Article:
Invaluable first ever vinyl reissue for AMM’s groundbreaking and inspirational Ammmusic (1966) - a pivotal moment in the history of free-jazz/improvised music featuring the combined talents of Keith Rowe, Eddie Prévost, Cornelius Cardew, John Tilbury and others, now presented by Oren Ambarchi’s Black Truffle label on its golden jubilee, complete with a brand new re-master from Rashad Becker.
Revolving founder members Keith Rowe (guitar) and Lou Gare (saxophone) - both formerly of Mike Westbrook’s jazz band - together with Eddie Prévost (percussion), Cornelius Cardew (piano, cello) and Lawrence Sheaff (accordion, clarinet), the enigmatically acronymed AMM more or less scrawled the very simple rulebook for free-improvisation’s infinite complexity with the recordings and sleeve notes of Ammmusic.
It was recorded by Jac Holzman and released on his Elektra label, marking a precedent juncture of experimental avant-garde and the countercultural underground (by this point Elektra were issuing classic albums by The Doors, Tim Buckley, Judy Collins) and was produced by DNA, a group that included Pink Floyd’s first manager Peter Jenner, which perhaps lead to its influence on the improvisational context of PF’s debut album, particularly Flaming which took its title from this record’s A-side, Later During A Flaming Riviera Sunset.
Quite importantly, Ammmusic still sounds timelessly fresh and dynamic, with all the urgent energy and unpredictability you would hope from an improvised recording of such historical importance.
Playfully enigmatic, encrypted electronics from Celular Feel, making their recorded début (under this alias, at least) with seven tracks of ‘Soft Grunge’ for Ascetic House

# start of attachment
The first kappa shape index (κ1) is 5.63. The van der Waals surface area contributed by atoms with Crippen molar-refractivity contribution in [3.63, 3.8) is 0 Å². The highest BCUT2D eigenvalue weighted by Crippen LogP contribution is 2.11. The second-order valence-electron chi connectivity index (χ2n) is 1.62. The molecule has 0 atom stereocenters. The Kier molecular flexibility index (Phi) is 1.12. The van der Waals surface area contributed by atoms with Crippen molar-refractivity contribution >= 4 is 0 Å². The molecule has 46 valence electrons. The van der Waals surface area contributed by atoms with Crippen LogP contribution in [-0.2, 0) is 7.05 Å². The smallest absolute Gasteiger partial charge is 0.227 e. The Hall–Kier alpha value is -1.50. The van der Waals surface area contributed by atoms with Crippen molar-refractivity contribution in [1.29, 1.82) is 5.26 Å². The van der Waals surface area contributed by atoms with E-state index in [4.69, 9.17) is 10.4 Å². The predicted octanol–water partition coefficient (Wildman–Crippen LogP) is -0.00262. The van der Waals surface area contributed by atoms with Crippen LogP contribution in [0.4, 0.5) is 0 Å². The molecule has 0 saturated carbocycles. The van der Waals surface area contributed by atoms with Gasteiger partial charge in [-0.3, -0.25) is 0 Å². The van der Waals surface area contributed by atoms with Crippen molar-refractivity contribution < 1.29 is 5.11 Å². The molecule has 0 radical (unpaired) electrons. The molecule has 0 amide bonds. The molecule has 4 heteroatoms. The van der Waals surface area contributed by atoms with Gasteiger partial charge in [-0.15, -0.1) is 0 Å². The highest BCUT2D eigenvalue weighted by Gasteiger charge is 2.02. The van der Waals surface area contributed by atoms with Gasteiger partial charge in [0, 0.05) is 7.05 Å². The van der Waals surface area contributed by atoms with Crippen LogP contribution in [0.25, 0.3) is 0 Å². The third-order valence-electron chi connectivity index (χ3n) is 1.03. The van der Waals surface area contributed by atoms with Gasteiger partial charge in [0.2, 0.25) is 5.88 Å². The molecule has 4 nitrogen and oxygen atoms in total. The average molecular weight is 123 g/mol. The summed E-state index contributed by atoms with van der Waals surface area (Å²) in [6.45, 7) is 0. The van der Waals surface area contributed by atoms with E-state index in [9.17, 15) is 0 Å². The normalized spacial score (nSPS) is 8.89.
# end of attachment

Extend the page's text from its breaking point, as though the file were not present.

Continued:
Possibly generative, perhaps apocryphal, probably one of the weirdest things you’ll hear this week, the sounds herein are pretty mad in a similar vein to Dave Burraston’s NYZ output or the para-dimensional computer music of Justin Meyers. We’re most feeling the curdled chromatic tanggg of Canon Key 2 and the rugged jabs of 95.
‘Surreal Air Fortress’ yields a series of liminal electro-acoustic enigmas and stark, poetic vocals by Chicago’s Coppice duo for Antwerp’s ever-probing Entr’acte label.
Cryptically weft from acoustic, studio-based recordings, digital production and processed field recordings, Surreal Air Fortress presents a suite of “songs for physical modelling and modular syntheses” by Noé Cuéllar and Joseph Kramer a.k.a. Coppice.
Melding sparingly used, solemn vocals with atonal sounds at oblique angles, the album carries itself with a dead curious mix of brute elegance and incisive abstraction according to a logic that’s brilliantly hard to unpick, and a strange pleasure to undergo.
The A-side’s Inside songs feel out three psychoacoustically probing scenarios ranging from a mix of David Sylvian-like vocals and ghostly, inverted industrial clangour in Privacy and Difference to the pure atonality of coils and fans fed thru an “inductive mixing table” on Surveillance, before the Sylvian-like vocals return amid a thicket of barbed guitar and prickling electronics in the charred rubble of The Wall.
B-side, the album goes to the Darkroom, gradually revealing three uncertain sound images that evolve from the bracing inharmonic distortion of Exposure to emerge ghostly from the murk of Solvent/Emulsion into what sounds like a fractured gothic torch song recorded by a shooting range in Wet Hologram.
Where so much music gives the answers before you’ve even asked a question, this album is a riddle within a riddle.
Typically lush ambient, neo-classical, chamber pop and film-score music from Berlin's Sonic Pieces label, this time from Spain's Rauelsson, highy recoomended if you're into Max Richter, Badalamenti, Harold Budd etc.
The album was recorded by the sea and it really comes across in the music's self-consciously grand scale, oscillating between the calm and the tempestuous.
Piano is Rauelsson's main weapon of expression, and like so many artists in this sphere, he looks to Harold Budd and Philip Glass for inspiration, his playing ranging from the digressive and heavy-reverbed to the driving and cyclical. It's hard not to feel like you've heard it all before - 'Fluvial' barely even bothers to disguise the fact that it has the same instrumental palette, harmonic progression and mood as half of Max Richter's Blue Notebooks.